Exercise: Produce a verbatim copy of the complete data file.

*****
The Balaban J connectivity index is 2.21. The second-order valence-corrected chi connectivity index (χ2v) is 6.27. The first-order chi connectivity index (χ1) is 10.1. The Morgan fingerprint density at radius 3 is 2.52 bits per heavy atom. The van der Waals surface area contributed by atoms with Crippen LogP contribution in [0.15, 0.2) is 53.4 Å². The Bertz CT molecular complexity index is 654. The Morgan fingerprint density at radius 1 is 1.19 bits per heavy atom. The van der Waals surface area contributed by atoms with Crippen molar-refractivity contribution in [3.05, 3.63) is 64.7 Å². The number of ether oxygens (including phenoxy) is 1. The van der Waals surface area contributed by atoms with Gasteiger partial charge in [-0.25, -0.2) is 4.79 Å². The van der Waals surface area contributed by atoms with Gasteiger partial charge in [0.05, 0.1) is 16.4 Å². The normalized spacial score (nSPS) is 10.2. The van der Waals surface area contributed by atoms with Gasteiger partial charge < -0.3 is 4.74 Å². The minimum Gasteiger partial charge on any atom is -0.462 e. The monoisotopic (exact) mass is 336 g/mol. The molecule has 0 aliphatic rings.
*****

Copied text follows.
The Balaban J connectivity index is 2.21. The second-order valence-corrected chi connectivity index (χ2v) is 6.27. The first-order chi connectivity index (χ1) is 10.1. The Morgan fingerprint density at radius 3 is 2.52 bits per heavy atom. The van der Waals surface area contributed by atoms with Crippen LogP contribution in [0.15, 0.2) is 53.4 Å². The Bertz CT molecular complexity index is 654. The Morgan fingerprint density at radius 1 is 1.19 bits per heavy atom. The van der Waals surface area contributed by atoms with Crippen molar-refractivity contribution in [3.05, 3.63) is 64.7 Å². The number of ether oxygens (including phenoxy) is 1. The van der Waals surface area contributed by atoms with Gasteiger partial charge in [-0.25, -0.2) is 4.79 Å². The van der Waals surface area contributed by atoms with Gasteiger partial charge in [0.05, 0.1) is 16.4 Å². The normalized spacial score (nSPS) is 10.2. The van der Waals surface area contributed by atoms with Gasteiger partial charge < -0.3 is 4.74 Å². The minimum Gasteiger partial charge on any atom is -0.462 e. The monoisotopic (exact) mass is 336 g/mol. The molecule has 0 aliphatic rings.